Cheers Scott
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Old 05-04-2019, 06:17:31 PM
Paul Richardson Paul Richardson is offline
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Default Re: Texan asking.

I think Billy the answer would be yes in some of the remote areas.'wet season' driving in some locations means closing some roads by municipalities at their starting point.
Think of Texas being the size of the lower 48.Population is mostly confined to our coastal regions,mostly East Coast and Southern corners.Every now and then we register another tragedy in outback locations,where an unprepared visitor will be stranded on an outback dirt road without adequate water.High temps and very little traffic means dehydration and disaster within a fairly short time.
I have a friend who was doing some of that kind of general freight and some specialised haulage into very remote places here.He has a ton of photos of impassable wet dirt road,removing excavator which was his freight from the float to pull his truck out of a bog.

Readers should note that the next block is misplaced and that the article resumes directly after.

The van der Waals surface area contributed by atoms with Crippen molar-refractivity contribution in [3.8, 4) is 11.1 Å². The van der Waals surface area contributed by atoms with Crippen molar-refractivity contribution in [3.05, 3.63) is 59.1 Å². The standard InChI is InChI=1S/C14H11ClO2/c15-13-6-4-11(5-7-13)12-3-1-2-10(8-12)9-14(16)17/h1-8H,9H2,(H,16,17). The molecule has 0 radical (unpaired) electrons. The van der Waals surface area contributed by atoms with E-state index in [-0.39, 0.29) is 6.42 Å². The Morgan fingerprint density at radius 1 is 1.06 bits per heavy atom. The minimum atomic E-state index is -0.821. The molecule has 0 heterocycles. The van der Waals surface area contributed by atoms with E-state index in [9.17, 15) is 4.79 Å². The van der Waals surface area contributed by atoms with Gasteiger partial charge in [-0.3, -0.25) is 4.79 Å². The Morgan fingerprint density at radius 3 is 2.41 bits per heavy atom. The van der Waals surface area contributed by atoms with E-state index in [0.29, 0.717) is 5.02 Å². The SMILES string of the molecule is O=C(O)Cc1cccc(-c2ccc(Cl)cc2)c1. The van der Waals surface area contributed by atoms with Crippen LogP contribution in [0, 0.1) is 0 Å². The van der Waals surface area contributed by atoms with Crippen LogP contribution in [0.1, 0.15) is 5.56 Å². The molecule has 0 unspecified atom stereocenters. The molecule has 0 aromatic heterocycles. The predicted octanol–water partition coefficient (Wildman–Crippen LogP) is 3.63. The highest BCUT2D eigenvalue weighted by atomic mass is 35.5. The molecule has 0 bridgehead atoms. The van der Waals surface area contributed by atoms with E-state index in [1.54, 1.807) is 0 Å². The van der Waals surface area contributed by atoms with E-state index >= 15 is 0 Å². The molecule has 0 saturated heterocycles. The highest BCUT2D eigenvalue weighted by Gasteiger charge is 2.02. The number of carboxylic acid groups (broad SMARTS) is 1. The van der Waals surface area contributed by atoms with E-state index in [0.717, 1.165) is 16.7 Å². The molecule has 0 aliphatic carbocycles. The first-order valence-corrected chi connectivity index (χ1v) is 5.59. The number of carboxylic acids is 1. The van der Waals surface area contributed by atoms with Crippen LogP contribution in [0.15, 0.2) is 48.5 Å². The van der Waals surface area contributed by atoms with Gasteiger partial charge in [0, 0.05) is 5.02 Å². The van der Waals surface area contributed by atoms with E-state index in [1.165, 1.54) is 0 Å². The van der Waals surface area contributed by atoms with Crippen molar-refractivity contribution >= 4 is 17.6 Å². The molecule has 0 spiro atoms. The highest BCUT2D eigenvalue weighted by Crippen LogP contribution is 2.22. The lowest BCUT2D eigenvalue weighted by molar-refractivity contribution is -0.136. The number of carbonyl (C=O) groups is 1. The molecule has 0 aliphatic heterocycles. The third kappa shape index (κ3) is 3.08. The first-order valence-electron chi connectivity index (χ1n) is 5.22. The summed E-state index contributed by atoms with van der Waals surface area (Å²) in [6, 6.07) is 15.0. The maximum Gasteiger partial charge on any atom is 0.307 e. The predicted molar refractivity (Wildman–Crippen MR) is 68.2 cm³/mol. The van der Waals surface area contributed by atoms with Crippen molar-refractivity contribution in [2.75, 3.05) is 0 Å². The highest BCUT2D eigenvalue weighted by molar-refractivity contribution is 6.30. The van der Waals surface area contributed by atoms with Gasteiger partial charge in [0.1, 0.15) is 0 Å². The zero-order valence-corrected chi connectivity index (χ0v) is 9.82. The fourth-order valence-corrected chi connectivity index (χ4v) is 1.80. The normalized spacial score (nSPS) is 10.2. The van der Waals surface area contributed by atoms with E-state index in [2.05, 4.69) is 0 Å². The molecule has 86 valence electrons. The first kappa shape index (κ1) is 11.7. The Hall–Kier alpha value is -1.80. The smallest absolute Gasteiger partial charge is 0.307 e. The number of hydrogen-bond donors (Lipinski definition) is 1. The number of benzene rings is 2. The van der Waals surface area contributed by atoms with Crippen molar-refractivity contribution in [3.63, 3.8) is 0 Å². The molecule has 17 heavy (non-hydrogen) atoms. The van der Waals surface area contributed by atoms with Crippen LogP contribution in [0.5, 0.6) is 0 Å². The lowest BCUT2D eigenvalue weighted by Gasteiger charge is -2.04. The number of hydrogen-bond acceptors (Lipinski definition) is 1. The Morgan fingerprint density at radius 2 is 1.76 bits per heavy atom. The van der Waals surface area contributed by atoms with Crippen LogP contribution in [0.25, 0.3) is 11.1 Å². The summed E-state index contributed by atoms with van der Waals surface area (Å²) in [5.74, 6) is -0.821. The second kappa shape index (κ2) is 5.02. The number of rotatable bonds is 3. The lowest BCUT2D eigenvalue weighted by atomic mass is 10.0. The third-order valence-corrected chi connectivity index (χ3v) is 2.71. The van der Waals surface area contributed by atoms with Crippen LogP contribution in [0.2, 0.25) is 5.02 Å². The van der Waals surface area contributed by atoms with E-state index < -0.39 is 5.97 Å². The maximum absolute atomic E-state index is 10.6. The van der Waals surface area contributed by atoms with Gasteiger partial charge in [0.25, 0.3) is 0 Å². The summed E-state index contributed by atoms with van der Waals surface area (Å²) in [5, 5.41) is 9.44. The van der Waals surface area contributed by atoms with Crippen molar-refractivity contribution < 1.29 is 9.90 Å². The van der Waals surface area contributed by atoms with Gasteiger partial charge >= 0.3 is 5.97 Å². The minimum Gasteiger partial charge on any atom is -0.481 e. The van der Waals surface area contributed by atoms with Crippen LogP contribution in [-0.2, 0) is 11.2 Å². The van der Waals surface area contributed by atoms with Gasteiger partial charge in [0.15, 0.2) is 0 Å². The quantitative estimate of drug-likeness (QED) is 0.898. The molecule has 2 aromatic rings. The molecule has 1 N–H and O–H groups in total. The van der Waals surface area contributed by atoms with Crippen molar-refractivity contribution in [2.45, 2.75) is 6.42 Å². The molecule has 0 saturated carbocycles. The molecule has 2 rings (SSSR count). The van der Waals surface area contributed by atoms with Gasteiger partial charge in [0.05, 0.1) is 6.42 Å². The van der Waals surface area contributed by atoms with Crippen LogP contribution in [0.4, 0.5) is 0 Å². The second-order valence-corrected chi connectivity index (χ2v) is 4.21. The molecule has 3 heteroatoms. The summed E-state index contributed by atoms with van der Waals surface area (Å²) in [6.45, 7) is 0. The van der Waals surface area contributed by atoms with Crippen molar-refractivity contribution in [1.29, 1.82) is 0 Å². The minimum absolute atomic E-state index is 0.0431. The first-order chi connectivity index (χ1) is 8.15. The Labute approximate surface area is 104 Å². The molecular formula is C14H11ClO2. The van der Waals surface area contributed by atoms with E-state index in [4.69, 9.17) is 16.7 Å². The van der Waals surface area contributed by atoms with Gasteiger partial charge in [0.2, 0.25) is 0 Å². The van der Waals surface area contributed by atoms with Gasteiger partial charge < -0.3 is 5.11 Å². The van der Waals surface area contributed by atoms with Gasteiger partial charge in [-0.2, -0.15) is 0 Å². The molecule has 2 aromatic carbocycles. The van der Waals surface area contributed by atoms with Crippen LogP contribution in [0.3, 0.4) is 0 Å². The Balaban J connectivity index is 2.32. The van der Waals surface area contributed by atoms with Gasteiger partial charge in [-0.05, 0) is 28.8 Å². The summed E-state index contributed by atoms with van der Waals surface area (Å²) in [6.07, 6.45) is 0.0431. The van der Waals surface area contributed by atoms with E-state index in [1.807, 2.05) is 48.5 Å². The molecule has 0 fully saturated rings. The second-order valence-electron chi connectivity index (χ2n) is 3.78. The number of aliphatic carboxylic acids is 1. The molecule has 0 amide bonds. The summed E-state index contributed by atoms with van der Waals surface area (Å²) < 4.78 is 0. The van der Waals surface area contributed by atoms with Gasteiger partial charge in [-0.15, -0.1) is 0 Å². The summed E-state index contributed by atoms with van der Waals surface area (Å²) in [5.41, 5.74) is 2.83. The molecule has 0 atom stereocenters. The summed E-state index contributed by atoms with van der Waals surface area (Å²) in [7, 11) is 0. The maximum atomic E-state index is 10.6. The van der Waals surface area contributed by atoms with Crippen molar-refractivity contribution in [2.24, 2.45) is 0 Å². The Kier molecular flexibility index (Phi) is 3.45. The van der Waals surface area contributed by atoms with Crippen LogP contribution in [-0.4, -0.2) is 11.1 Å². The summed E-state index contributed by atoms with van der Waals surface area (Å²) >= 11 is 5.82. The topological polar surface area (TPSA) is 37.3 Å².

About 40 years ago I spent a few months with the local shooter between White Cliffs and Tibooburra.We got stuck on a dry creek on the main dirt road between those two.We were there a day and a half before another vehicle arrived.Its not considered super remote.I see a few years back I visited there again and the dry creeks have bitumen crossings now.A 'soldier settlers' block in that part of the country was around 200,000 acres,carrying around 13,000 sheep at peak numbers.My friend the shooter had about 5 such properties as his territory.
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Old 05-04-2019, 07:07:15 PM
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FWurth FWurth is offline
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Default Re: Texan asking.

Sounds like my kind of place!
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Old 05-04-2019, 07:32:16 PM
karragullengine karragullengine is offline
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Default Re: Texan asking.

I don't know, my brother is a water driller and that show is a watered down version of his daily life trying to get here and there. https://youtu.be/XSw4dmCMbQU
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Old 05-04-2019, 07:41:56 PM
AussieIron AussieIron is offline